It should be also noted that to facilitate the growth of nanotubes the catalyst layer may be optionally treated and granularized into nano size particles. This step is performed before the nanotubes are grown. In the granulation phase, the substrate is exposed to a plasma gas which causes patterning of the catalyst layer into nano particles. In this phase, the catalyst layer is granularised into multiple round shapes and randomly spread over the buffer layer. Having round shaped nano particles enhances the density of carbon nanotube formed on each catalyst particle.
In one embodiment of the present invention, the granule size of the catalyst particles may range from 1 nm to 200 nm. In one embodiment, the granule density may be in the range of 108/cm2 to 1011/cm2. In one embodiment of the present invention, during granulation phase, the reaction surface of the catalyst layer is increased to a three dimensional surface through the round shape catalyst particles. The three dimensional surface of the catalyst particles enhances the growing of the carbon nanotubes. The three dimensional surface of the catalyst particles also helps in the diffusion of the carbon radical or the plasma to the catalyst layer. This helps reduce the temperature at which the carbon nano-tubes may be formed. The substrate is then placed in the chamber and heated to a temperature of about 400C to 600C.
In one embodiment of the present invention a negative voltage bias is applied to the substrate to improve the vertical growth of the carbon nanotubes. In one embodiment of the present invention a negative voltage bias is applied to the substrate during the vertical growth of the carbon nanotubes. After the carbon nanotubes are grown, the granular particles of the catalyst layer may be on the bottom and top of the carbon nanotubes.
It should be understood that processes and techniques described herein are not inherently related to any particular apparatus and may be implemented by any suitable combination of components. Further, various types of general purpose devices may be used in accordance with the teachings described herein. It may also prove advantageous to construct specialized apparatus to perform the method steps described herein.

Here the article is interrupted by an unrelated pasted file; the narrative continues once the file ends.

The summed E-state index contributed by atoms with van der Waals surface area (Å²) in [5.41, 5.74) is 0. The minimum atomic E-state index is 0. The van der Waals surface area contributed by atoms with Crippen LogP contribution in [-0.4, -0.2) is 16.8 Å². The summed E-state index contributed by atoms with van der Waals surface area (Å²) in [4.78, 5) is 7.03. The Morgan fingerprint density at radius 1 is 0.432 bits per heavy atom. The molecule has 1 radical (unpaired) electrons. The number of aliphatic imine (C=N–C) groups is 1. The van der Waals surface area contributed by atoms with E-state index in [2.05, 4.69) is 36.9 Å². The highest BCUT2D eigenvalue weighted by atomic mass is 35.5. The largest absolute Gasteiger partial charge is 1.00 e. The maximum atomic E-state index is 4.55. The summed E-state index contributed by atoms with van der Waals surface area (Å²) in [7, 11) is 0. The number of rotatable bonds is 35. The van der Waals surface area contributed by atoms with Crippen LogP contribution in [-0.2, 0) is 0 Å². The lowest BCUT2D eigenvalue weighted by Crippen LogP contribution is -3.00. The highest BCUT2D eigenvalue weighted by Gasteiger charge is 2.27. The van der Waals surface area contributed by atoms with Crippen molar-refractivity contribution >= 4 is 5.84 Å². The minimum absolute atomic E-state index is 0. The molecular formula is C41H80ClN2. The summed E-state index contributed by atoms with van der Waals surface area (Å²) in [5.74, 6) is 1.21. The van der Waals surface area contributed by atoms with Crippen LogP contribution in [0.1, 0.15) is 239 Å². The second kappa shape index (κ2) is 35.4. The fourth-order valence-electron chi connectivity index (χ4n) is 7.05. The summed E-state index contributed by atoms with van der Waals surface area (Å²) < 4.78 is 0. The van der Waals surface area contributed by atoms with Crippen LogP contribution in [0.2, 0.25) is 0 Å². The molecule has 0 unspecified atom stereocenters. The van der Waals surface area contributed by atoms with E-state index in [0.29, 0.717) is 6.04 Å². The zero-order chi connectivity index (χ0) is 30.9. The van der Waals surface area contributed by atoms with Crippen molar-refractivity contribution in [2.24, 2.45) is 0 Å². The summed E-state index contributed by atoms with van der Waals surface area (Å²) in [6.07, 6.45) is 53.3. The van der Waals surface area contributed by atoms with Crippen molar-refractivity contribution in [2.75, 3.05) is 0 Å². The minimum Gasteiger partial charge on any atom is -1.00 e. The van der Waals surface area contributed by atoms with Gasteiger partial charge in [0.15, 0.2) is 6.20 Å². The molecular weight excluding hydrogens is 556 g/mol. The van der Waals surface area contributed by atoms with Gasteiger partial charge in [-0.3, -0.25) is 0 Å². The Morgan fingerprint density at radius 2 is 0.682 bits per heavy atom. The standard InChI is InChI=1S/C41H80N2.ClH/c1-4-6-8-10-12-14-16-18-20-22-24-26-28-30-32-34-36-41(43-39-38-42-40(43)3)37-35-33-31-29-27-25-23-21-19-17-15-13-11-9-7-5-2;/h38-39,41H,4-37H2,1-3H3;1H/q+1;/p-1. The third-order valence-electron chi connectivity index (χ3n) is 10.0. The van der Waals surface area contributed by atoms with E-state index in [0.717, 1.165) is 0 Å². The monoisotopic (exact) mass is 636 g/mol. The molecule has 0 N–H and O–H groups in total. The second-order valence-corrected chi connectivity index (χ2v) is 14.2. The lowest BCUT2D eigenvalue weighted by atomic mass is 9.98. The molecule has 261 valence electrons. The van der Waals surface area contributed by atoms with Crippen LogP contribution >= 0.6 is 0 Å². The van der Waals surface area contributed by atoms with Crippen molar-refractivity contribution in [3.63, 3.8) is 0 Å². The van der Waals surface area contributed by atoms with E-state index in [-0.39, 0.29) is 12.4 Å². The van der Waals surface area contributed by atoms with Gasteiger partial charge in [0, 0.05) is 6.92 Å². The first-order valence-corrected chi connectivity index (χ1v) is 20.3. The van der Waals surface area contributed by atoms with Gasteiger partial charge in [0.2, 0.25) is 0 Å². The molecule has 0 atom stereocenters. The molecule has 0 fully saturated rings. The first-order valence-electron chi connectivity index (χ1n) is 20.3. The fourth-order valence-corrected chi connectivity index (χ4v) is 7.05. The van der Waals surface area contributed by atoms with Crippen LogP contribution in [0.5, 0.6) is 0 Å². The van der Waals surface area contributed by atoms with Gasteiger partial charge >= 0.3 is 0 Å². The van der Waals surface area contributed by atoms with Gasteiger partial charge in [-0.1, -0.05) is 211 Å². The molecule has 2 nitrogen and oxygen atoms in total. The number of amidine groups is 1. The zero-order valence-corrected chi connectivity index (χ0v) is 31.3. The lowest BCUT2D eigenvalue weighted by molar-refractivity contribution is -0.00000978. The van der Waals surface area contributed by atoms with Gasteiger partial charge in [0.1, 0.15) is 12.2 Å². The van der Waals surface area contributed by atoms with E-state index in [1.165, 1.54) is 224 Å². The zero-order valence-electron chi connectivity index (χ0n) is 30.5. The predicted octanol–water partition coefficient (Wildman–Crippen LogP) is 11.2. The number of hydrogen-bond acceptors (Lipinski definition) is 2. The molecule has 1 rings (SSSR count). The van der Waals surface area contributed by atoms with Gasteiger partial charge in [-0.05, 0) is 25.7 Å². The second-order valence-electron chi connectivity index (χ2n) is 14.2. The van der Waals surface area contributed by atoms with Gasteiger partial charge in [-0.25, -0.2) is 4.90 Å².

The present invention has been described in relation to particular examples, which are intended in all respects to be illustrative rather than restrictive. Those skilled in the art will appreciate that many different combinations of hardware, software, and firmware will be suitable for practicing the present invention.
Moreover, other implementations of the invention will be apparent to those skilled in the art from consideration of the specification and practice of the invention disclosed herein. It is intended that the specification and examples be considered as exemplary only, with a true scope and spirit of the invention being indicated by the following claims.
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|U.S. Classification||117/92, 117/929, 977/845, 977/844, 117/93, 117/102, 117/108, 117/103, 117/921, 977/843|
|Cooperative Classification||C30B29/605, B82Y30/00, Y10S977/843, Y10S977/845, Y10S977/844, C30B25/105|
|European Classification||B82Y30/00, C30B25/10B|
|Nov 22, 2002||AS||Assignment|
Owner name: CDREAM DISPLAY CORPORATION, CALIFORNIA
Free format text: ASSIGNMENT OF ASSIGNORS INTEREST;ASSIGNORS:KANG, SUNG GU;BAE, CRAIG;REEL/FRAME:013521/0215
Effective date: 20021122
|May 10, 2005||CC||Certificate of correction|
|Feb 9, 2007||AS||Assignment|
Owner name: JAPAN ASIA INVESTMENT CO., LTD., JAPAN
Free format text: DECREE OF DISTRIBUTION;ASSIGNOR:CDREAM CORPORATION;REEL/FRAME:018875/0440
Effective date: 20060303
Owner name: ARROW CAPITAL CORPORATION, CALIFORNIA
Free format text: DECREE OF DISTRIBUTION;ASSIGNOR:CDREAM CORPORATION;REEL/FRAME:018875/0440
Effective date: 20060303
|Jul 21, 2008||REMI||Maintenance fee reminder mailed|
|Jan 11, 2009||LAPS||Lapse for failure to pay maintenance fees|
|Mar 3, 2009||FP||Expired due to failure to pay maintenance fee|
Effective date: 20090111